Q: You are also an acclaimed short story writer. Your first compilation, Sweathearts, was published in 1976, followed by another, Counting in 1978, and then Black Ticket in 1979. Since then you’ve written five novels, interspersed with collections of short stories. Is there a different sense of fulfillment when completing a novel than when completing a short story?
Well, yes, if only because a novel has to be sustained over such a long period, and the arc is so much longer and more complex. I loved writing stories, but I feel as though my stories and poems are inside my novels. I often publish excerpts along the way, that work as stories or focused excerpts. My books are mysteries to me — for me, material dictates form, meaning that the material teaches me how to write the book, what form the book will take.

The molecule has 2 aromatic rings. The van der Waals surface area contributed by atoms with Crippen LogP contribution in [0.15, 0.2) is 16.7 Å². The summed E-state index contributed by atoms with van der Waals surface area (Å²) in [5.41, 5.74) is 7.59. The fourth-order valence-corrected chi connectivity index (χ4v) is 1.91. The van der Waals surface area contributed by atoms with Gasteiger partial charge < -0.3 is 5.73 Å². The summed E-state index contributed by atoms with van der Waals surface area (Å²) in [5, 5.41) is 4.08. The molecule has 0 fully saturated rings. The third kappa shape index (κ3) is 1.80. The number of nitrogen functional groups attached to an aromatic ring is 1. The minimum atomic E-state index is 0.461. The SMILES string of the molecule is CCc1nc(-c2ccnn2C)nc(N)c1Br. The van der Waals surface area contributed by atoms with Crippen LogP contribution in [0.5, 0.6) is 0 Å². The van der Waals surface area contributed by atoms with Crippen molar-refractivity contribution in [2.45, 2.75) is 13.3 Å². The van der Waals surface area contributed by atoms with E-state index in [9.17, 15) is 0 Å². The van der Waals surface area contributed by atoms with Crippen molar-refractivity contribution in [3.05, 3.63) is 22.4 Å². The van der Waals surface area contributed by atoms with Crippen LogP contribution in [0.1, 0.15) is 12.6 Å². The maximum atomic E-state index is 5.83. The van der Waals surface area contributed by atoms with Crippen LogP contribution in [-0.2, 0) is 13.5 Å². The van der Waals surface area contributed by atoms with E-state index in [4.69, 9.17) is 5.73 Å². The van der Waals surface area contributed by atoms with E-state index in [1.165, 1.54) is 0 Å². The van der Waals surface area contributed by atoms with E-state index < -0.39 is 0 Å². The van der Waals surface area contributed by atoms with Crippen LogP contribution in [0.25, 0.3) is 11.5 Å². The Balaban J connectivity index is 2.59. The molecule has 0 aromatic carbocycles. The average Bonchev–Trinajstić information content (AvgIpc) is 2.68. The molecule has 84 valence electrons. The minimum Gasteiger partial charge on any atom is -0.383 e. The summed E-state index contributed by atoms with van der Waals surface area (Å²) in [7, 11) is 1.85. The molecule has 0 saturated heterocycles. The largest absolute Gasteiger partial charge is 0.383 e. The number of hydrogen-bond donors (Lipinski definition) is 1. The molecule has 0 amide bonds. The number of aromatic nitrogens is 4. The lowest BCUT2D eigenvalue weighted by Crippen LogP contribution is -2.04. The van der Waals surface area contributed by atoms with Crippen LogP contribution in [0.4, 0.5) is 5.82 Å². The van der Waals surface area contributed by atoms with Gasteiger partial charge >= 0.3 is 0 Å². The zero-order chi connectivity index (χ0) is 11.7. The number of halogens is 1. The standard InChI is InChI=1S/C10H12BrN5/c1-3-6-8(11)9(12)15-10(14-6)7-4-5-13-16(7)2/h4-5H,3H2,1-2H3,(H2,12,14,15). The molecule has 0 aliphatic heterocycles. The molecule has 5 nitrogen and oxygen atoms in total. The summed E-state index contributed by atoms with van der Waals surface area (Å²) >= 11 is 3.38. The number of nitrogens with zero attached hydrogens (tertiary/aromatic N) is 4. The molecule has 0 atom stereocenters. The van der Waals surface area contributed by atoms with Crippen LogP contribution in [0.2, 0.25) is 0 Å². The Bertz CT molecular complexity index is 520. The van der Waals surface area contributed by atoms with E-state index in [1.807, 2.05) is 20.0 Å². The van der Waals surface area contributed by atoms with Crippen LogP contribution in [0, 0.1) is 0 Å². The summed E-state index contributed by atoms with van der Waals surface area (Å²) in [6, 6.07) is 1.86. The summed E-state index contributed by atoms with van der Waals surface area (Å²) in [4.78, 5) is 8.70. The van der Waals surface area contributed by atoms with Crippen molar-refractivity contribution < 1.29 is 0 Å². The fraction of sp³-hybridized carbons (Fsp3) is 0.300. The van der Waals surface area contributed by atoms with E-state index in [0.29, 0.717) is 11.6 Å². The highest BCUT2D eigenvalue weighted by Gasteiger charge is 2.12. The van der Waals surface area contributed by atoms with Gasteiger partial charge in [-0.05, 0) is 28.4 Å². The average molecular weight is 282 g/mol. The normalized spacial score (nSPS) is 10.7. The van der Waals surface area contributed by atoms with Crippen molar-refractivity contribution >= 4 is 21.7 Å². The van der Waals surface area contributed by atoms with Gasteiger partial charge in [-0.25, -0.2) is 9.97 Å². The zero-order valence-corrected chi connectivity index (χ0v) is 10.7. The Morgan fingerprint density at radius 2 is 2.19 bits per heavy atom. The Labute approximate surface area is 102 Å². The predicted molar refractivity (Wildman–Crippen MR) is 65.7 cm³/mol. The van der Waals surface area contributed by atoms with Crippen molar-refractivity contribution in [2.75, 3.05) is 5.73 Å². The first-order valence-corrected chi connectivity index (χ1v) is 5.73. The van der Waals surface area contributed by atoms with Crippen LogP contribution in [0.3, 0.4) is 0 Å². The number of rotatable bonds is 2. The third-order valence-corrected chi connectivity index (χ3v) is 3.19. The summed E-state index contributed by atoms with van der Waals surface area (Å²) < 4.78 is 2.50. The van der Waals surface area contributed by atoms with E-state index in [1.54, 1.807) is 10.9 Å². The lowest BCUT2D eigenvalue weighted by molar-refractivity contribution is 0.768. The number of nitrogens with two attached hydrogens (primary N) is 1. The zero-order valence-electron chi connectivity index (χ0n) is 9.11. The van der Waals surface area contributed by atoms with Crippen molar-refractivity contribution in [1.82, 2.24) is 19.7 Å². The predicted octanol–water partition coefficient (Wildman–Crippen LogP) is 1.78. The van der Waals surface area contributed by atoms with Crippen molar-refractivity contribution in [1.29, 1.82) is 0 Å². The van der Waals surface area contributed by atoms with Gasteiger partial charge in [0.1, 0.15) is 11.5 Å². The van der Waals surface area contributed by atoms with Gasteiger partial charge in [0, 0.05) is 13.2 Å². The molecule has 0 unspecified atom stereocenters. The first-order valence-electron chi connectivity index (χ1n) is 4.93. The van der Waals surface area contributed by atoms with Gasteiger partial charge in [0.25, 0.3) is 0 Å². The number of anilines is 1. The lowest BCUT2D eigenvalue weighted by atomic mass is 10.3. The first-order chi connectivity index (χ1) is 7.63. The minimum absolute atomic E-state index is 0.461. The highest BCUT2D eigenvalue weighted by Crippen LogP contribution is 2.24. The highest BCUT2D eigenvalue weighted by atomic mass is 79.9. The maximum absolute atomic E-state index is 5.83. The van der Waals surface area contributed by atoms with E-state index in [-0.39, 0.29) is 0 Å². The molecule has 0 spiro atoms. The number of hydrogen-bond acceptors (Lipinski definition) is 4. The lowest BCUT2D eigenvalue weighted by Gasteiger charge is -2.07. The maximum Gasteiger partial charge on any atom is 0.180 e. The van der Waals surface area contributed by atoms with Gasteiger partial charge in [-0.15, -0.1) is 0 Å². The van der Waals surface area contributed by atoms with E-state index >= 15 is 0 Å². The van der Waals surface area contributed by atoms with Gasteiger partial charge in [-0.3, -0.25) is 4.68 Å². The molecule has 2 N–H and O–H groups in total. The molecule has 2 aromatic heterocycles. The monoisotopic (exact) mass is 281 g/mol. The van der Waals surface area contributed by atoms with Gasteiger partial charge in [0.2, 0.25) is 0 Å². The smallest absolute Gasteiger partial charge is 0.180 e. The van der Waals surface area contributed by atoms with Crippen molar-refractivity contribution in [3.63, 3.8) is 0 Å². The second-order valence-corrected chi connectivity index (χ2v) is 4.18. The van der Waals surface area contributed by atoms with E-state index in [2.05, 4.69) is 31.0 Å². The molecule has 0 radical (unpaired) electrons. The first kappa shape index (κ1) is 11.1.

Q: Has your work become more focused on novels?
I find that the novel, as I conceive of it and write it, gives me the long arc of time I need in order to really enter the work. I want that long, familial form — which is never a given, and always a gamble.
Q: This might not be a fair question, but what is your favorite short story you’ve written?
I don’t play favorites! To me, the work is a continuum. Everything I’ve written had to precede what came next. It is one body of work.
Q: What are some of your favorite short stories?
“Pale Horse, Pale Rider” comes to mind, as perfection in itself, but there are dozens of stories I love.
Q: This book was set in your native West Virginia. Now that you are the director of the MFA program at Rutgers Newark, can we New Jersey residents hope to see a book set in or around this area?
Hmmmm, well, in some way, perhaps. Perhaps when I write my “academic” novel!
Q: And finally, what are three novels that you recommend we all read?
Here are four. You’ll love them. I live by them.
- A Death in the Family, by James Agee
- They Came Like Swallows, by William Maxwell
- Last Exit to Brooklyn, by Hubert Selby
- Fat City, by Leonard Gardner